o   Decided that my assessment will be weighted 50% on a 50 minute chamber recital, not 25% on a new work (a collaboration with a composer) and 25% on the chamber recital. This means preparing an extra 20 mins of music, but now I’m working with an excellent group of masters students in my piano quartet this shouldn’t be a problem (we’re working on Dvorak piano quartet in D major at the moment)

I’ve also learnt a new piece of musical lingo- ‘toy toy toy’ is opera-speak for good luck (it’s bad luck to tell someone to break a leg in opera dressing rooms)!

Things I’ve missed or will miss:

  • My community music placement- my shoulder was just too painful and it was the same day as Fiona’s exam. It was Burns night so Alison and Liz did lots of Scottish songs eg Ally Bally, 3 Craws, Wee Willie Winkie and they played Scottish tunes on fiddle and flute.
  • My lesson with Jane (it was going to be tomorrow)
  • My session with Hester (ditto) – I need to go through the 3rd mvt of Brahms Eb with her

And of course I’ve missed my wonderful fiancé, Alex, who lives in Crail. I’ll see him this weekend though 🙂

Second Performance class with Hester- Academy open day: Brahms Sonata in Eb op 120 no. 2, 1st movement (Allegro Amabile)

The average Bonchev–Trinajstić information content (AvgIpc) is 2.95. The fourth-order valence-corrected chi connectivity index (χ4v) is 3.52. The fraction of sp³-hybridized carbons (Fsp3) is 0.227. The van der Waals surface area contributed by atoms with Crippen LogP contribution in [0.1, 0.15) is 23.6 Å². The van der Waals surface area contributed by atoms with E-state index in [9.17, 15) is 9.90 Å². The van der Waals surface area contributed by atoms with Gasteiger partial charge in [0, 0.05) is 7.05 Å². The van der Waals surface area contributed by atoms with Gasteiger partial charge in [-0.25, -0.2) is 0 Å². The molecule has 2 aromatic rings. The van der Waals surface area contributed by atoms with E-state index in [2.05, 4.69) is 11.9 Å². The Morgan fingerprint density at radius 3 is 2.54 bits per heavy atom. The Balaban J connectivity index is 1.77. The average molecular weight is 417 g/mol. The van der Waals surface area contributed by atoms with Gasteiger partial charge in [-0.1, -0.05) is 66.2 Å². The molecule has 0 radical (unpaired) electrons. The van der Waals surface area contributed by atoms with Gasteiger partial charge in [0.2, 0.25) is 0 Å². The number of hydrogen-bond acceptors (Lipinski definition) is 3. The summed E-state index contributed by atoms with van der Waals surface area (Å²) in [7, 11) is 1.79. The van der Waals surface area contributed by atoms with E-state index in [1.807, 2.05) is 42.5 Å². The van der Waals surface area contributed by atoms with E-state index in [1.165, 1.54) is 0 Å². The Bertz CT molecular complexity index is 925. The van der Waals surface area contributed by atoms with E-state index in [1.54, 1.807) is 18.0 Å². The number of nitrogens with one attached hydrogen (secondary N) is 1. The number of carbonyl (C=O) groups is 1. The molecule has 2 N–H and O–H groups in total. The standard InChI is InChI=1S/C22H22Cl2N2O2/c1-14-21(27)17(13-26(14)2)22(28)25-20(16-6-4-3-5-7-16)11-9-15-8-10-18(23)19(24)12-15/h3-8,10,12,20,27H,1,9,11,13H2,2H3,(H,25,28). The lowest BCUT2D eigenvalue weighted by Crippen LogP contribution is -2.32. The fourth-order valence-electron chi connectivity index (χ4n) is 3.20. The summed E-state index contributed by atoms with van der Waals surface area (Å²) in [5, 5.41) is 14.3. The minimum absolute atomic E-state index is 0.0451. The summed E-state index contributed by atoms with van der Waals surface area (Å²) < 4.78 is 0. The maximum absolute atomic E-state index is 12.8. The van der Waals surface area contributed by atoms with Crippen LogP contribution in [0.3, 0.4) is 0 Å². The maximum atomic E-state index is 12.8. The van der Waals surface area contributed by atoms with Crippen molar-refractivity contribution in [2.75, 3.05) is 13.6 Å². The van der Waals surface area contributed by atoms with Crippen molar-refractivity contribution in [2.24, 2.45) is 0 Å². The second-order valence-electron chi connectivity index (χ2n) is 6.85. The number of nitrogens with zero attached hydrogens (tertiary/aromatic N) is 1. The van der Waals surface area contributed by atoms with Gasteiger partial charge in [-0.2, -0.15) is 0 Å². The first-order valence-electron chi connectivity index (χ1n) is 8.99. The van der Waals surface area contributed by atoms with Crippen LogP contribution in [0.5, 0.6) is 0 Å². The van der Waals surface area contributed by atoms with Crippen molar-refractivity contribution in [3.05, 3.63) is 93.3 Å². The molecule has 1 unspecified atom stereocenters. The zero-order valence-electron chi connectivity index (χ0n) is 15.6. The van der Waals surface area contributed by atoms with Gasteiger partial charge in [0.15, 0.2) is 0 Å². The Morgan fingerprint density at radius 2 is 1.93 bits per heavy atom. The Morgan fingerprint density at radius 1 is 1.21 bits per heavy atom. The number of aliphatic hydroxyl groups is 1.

This performance class showed me the importance of overcoming my nerves, as even though Hester and I performed exactly the same piece as before a couple of months ago in front of Peter and the strings students, I was more nervous and therefore was not as happy with how I played back in November. The problem with nerves that I find is that they’re almost completely random in how they strike- for example, when I played a concerto with orchestra last summer I was nervous but the exhilaration of the performance was such that I got over them very quickly, whereas during this small performance class which was effectively a showcase for new prospective students, I was pretty nervous throughout my performance for no good reason that I could work out. One thing may have been that I sat watching the 2 performances before mine and getting more nervous, whereas in a concert situation like the concerto, one just walks straight onto the platform without having to watch other performers (and subconsciously compare oneself to them, I guess!)